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archiepiscopal influence was brought to bear on Charles I., to which influence the King always easily yielded, for his Majesty had great respect for lawn sleeves, believing with his late father “no bishop, no King.” The consequence was that a Royal mandate sequestered all the moneys placed in the hands of Feoffees by those pious and beneficient merchants for the planting of godly ministers amid those parts of the country utterly neglected by the general class of ecclesiastics of easy consciences and good fat livings. Now, at about the issuing of this prohibition, Master Shawe had concluded his first engagement of three years on the banks of the Dart, and as his father had died and the family estate needed the attention of the son and heir, the inheritor of Sicke House retired thither with his wife and family for a period of well earned repose. Before bringing him out again from this quiet, rural, ancestral homestead, let us fix attention for a few minutes on the two most prominent and powerful men of the time, one of whom has been already mentioned.

STRAFFORD AND LAUD In the State the famous Earl of Strafford, Thomas Wentworth, was all dominant. Of him there is a famous painting by Vandyke at Wentworth, where the "great earl," as he is well called, is seen dictating to his secretary. You see the massive and stern features and the tightly compressed shaggy eyebrows, denoting the imperious and even stern nature of the man, while the capacious brow and powerfully penetrating eyes demonstrate his commanding genius. In Ireland he had carried out to the utmost his policy of " thorough,” along with many great improvements for that country, and his after object was to make his king as absolute in England as any despot on the Continent. Had his will prevailed, there would have been no civil war, for the Puritan party would have been utterly crushed, as the Protestants were after the Reformation crushed out of existence in France. Near to this picture is one of Archbishop Laud. The two characters appear well together, side by side. They were, indeed, great personal friends. Mark the compressed thin lips, the sinister eyes, the hard parchment expression of the skin, and you will the better understand with what cunning,


pertinacity, and arrogance this notable ecclesiastic sought to make his half-popish religious policy to prevail over the country. In all this was he thoroughly encouraged by his friend the Earl. In a letter from Wentworth, then Lord Deputy of Ireland, to Laud, 16th December, 1634, we can well see in what dictatorial style his Lordship treated any “private opinions " and "rights of judgment," and "such things ” within his jurisdiction :—“How unheard a part it was for few petty clerks to presume to make Articles of Faith without the privity of consent of State or Bishop. What a spirit of Brownism and contradiction. But these heady and arrogant courses they must know I was not to indure, nor if they were disposed to be frantick in this dead and cold season of the year would I suffer them to be mad in the Convocation or in their pulpits."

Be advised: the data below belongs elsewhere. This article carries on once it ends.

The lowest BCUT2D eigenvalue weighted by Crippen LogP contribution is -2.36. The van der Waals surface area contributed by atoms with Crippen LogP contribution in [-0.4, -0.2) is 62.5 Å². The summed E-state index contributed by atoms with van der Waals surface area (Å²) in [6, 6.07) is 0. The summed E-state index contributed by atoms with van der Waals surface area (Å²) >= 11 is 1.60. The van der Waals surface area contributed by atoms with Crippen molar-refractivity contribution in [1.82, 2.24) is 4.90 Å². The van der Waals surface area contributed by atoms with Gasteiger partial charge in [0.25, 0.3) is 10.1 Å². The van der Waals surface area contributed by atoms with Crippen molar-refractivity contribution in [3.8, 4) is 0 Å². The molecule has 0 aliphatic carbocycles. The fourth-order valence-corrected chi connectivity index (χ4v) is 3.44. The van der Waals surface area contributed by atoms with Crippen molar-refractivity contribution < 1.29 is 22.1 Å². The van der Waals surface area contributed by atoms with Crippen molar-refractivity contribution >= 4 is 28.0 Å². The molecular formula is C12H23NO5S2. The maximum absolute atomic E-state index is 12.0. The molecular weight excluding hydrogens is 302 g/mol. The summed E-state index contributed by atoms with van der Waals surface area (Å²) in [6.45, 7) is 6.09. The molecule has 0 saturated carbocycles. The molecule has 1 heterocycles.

What the Puritan population chiefly objected to in England was the great alteration in the church services and ceremonies favoring Romanism, as promoted by Laud. The introduction of the surplice into the parish churches,—the conversion of a free communion table into an “altar” by affixing it at the east end wall of the chancel and railing it off,—the use of crosses and crucifixes—the bowing at the altar on entering and leaving a church-all these innovaions were obnoxious to the resolute Protestants. They hated all idolatry, and especially what the Rev. Henry Burton characterised the Worship of the Devil,' namely, the adoration of “the breaden god in the Masse.” For objecting to all this altar-worship, Jesu-worship, cross-worship, the Star Chamber, of which Laud was the chief member, consigned such men as Rev. Henry Burton, Dr. Bastwicke, and Scholar Prynne to the Pillory in Wesminster, to have their ears brutally cut off by the common executioner to the indignation of thousands of spectators. There were numerous such babarous mutilations by order of the Star Chamber.

SHAWE AND HIS GRACE OF YORK. On Master Shawe again coming from his temporary retirement, he had to reckon with and face the great movements then agitating the nation. Accepting a call to All Hallows on the Pavement at York, he was thrown into the

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OLD WENTWORTH HOUSE (as occupied by the Great Earl' of Strafford.)

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